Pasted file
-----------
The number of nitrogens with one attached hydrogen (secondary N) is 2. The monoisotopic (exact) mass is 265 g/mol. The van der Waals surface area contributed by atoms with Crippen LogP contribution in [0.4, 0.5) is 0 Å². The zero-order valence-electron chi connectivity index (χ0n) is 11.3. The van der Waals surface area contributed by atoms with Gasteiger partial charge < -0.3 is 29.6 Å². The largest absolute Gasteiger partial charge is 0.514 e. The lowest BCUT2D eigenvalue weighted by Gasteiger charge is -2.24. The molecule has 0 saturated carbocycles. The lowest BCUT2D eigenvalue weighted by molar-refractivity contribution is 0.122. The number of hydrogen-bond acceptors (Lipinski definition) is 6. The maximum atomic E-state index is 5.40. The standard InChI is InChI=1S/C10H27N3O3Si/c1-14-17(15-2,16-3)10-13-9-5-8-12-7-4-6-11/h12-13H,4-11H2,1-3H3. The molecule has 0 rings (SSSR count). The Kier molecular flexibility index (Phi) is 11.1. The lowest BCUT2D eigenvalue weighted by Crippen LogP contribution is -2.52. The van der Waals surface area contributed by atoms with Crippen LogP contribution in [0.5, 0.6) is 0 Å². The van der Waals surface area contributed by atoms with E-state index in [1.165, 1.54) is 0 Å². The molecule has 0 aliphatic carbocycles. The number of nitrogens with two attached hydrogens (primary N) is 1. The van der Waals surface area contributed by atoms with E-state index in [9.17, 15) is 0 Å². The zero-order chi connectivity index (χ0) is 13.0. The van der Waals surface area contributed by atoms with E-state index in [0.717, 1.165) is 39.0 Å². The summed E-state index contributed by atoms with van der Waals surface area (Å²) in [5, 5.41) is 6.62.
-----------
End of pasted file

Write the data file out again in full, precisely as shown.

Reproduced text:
The number of nitrogens with one attached hydrogen (secondary N) is 2. The monoisotopic (exact) mass is 265 g/mol. The van der Waals surface area contributed by atoms with Crippen LogP contribution in [0.4, 0.5) is 0 Å². The zero-order valence-electron chi connectivity index (χ0n) is 11.3. The van der Waals surface area contributed by atoms with Gasteiger partial charge < -0.3 is 29.6 Å². The largest absolute Gasteiger partial charge is 0.514 e. The lowest BCUT2D eigenvalue weighted by Gasteiger charge is -2.24. The molecule has 0 saturated carbocycles. The lowest BCUT2D eigenvalue weighted by molar-refractivity contribution is 0.122. The number of hydrogen-bond acceptors (Lipinski definition) is 6. The maximum atomic E-state index is 5.40. The standard InChI is InChI=1S/C10H27N3O3Si/c1-14-17(15-2,16-3)10-13-9-5-8-12-7-4-6-11/h12-13H,4-11H2,1-3H3. The molecule has 0 rings (SSSR count). The Kier molecular flexibility index (Phi) is 11.1. The lowest BCUT2D eigenvalue weighted by Crippen LogP contribution is -2.52. The van der Waals surface area contributed by atoms with Crippen LogP contribution in [0.5, 0.6) is 0 Å². The van der Waals surface area contributed by atoms with E-state index in [1.165, 1.54) is 0 Å². The molecule has 0 aliphatic carbocycles. The number of nitrogens with two attached hydrogens (primary N) is 1. The van der Waals surface area contributed by atoms with E-state index in [9.17, 15) is 0 Å². The zero-order chi connectivity index (χ0) is 13.0. The van der Waals surface area contributed by atoms with E-state index in [0.717, 1.165) is 39.0 Å². The summed E-state index contributed by atoms with van der Waals surface area (Å²) in [5, 5.41) is 6.62.